The ripple effects of the economic collapse are finally being felt at the Marche du Film, where fewer titles are being shopped this year as production has slowed down worldwide.
The latter half of the past decade saw a glut of films flooding the marketplace, particularly in the U.S., where private equity set its sights on the indie film biz. But the financial crisis that began in late 2008 brought an end to the glut, although projects already in the pipeline obscured the slowdown.
This year, however, there’s a noticeable lack of titles for sale. And many of the bigger projects that are being sold belong to the upper echelon of international sales companies, both U.S. and foreign.
Europe can take up some of the U.S. slack, although heavyweights Pathe and Wild Bunch are noticeably light this year in terms of fresh projects behind sold at Cannes, while top U.S. companies have been busy announcing a roster of new projects in the weeks leading up to the market.
But it is true that movie financing in Europe has been in part buttressed against the ravages of declining equity-fund investment by state subsidies, rich TV deals, tax breaks and co-production coin.
A clutch of the biggest-budgeted projects hitting this Cannes market hail from Europe, led by Paul W.S. Anderson’s Constantin-produced, stereoscopic 3D “Three Musketeers,” whose budget could be $80 million-$100 million, said Constantin’s Martin Moszkowicz; and the Kinology-sold “Fantomas,” produced by Thomas Langmann’s La Petite Reine, and budgeted at $70 million, said Kinology’s Gregore Melin.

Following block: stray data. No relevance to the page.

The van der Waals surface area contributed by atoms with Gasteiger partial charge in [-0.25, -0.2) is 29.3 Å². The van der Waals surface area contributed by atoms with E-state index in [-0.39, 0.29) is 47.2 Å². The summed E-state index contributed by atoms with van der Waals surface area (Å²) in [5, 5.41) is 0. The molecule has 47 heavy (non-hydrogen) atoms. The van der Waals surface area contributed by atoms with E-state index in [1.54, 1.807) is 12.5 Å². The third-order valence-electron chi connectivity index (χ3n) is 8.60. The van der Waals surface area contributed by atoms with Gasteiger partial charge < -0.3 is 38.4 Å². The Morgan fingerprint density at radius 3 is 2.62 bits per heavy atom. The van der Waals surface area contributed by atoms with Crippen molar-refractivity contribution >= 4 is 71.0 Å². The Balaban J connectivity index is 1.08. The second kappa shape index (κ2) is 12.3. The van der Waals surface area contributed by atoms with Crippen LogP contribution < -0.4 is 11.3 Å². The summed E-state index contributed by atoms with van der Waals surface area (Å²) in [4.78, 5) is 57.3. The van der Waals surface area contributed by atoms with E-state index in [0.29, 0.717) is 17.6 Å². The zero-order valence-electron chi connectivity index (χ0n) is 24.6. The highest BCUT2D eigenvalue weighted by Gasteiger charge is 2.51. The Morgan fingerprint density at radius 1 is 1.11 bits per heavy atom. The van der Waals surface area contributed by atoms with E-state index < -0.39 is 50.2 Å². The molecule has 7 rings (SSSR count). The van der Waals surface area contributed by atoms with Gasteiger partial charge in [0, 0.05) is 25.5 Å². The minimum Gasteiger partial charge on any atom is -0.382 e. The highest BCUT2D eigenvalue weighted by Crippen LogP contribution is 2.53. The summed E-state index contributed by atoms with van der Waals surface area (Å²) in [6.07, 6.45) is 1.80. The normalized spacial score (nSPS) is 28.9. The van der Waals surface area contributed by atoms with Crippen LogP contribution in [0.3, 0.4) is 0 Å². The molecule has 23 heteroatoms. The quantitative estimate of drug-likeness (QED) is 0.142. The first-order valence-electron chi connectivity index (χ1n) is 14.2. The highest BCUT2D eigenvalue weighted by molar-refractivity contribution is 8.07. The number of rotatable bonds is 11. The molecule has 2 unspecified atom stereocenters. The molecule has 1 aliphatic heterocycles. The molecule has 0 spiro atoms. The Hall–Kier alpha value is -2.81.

Tarak Ben Ammar’s Quinta Communications looks set to unveil a big-budgeted international project about the Arab world. EuropaCorp also has new pics in the works.
Wild Bunch is selling Cannes Competition seller “Burnt by the Sun 2,” budgeted at a reported $55 million. Summit is introducing Juan Antonio Bayona’s drama “The Impossible,” produced by Spain’s Apaches and Telecinco Cinema.
Europe’s majors — including StudioCanal, Constantin, Gaumont, Pathe and Wild Bunch — have been exploring budget levels that were once the preserve of studios or specialty labels.
The irony is that the same key factor behind the closure of U.S. specialty labels — the huge costs of P&A for the U.S. — has also decimated the U.S. distribution sector.
With Stateside deals hard to come by, and Japan an ever-tougher sell, major Euro players are cautious about greenlighting big-budget projects without a U.S. partner on board.
“Generally speaking, movies at a reasonable level of budget, below $20 million, don’t necessarily need a U.S. partner — a co-production with Canada can be tied down,” said Olivier Courson, StudioCanal chairman-CEO.
But StudioCanal would never do a big movie like the remake of “Escape From New York” without a U.S. partner, he countered. (“Escape” is set up at Warner Bros./New Line, with Neal Moritz’s Original Films producing.)
So the world film glut, at least for large titles, is subsiding.